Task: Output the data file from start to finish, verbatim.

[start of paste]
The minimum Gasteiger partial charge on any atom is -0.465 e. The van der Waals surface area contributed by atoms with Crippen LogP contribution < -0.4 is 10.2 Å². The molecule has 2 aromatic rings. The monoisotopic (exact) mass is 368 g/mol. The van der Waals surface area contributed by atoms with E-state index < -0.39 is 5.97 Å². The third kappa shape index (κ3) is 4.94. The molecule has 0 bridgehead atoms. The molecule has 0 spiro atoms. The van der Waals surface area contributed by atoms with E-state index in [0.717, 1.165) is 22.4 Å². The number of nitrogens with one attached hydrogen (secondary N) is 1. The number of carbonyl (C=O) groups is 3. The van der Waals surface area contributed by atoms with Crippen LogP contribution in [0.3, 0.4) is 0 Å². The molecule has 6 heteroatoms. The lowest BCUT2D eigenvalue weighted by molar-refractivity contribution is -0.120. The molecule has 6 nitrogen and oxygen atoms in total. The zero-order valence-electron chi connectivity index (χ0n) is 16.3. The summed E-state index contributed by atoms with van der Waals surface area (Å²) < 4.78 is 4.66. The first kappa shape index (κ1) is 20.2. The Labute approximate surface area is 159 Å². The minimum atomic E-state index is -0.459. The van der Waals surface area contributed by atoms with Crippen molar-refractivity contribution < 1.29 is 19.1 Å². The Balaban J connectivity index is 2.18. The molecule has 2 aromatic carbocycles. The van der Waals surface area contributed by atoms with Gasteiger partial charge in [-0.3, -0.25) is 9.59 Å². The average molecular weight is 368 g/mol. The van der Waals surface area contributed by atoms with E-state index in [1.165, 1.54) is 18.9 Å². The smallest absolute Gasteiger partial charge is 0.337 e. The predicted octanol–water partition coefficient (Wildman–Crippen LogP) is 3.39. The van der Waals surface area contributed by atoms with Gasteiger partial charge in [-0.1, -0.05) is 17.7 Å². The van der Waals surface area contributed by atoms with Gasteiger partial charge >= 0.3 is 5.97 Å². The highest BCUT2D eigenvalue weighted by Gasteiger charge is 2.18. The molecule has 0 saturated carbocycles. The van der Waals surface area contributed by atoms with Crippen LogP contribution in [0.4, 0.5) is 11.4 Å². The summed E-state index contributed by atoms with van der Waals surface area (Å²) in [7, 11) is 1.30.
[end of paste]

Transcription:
The minimum Gasteiger partial charge on any atom is -0.465 e. The van der Waals surface area contributed by atoms with Crippen LogP contribution < -0.4 is 10.2 Å². The molecule has 2 aromatic rings. The monoisotopic (exact) mass is 368 g/mol. The van der Waals surface area contributed by atoms with E-state index < -0.39 is 5.97 Å². The third kappa shape index (κ3) is 4.94. The molecule has 0 bridgehead atoms. The molecule has 0 spiro atoms. The van der Waals surface area contributed by atoms with E-state index in [0.717, 1.165) is 22.4 Å². The number of nitrogens with one attached hydrogen (secondary N) is 1. The number of carbonyl (C=O) groups is 3. The van der Waals surface area contributed by atoms with Crippen LogP contribution in [0.3, 0.4) is 0 Å². The molecule has 6 heteroatoms. The lowest BCUT2D eigenvalue weighted by molar-refractivity contribution is -0.120. The molecule has 6 nitrogen and oxygen atoms in total. The zero-order valence-electron chi connectivity index (χ0n) is 16.3. The summed E-state index contributed by atoms with van der Waals surface area (Å²) < 4.78 is 4.66. The first kappa shape index (κ1) is 20.2. The Labute approximate surface area is 159 Å². The minimum atomic E-state index is -0.459. The van der Waals surface area contributed by atoms with Crippen molar-refractivity contribution < 1.29 is 19.1 Å². The Balaban J connectivity index is 2.18. The molecule has 2 aromatic carbocycles. The van der Waals surface area contributed by atoms with Gasteiger partial charge in [-0.3, -0.25) is 9.59 Å². The average molecular weight is 368 g/mol. The van der Waals surface area contributed by atoms with E-state index in [1.165, 1.54) is 18.9 Å². The smallest absolute Gasteiger partial charge is 0.337 e. The predicted octanol–water partition coefficient (Wildman–Crippen LogP) is 3.39. The van der Waals surface area contributed by atoms with Gasteiger partial charge in [-0.1, -0.05) is 17.7 Å². The van der Waals surface area contributed by atoms with Gasteiger partial charge >= 0.3 is 5.97 Å². The highest BCUT2D eigenvalue weighted by Gasteiger charge is 2.18. The molecule has 0 saturated carbocycles. The van der Waals surface area contributed by atoms with Crippen LogP contribution in [0.4, 0.5) is 11.4 Å². The summed E-state index contributed by atoms with van der Waals surface area (Å²) in [7, 11) is 1.30.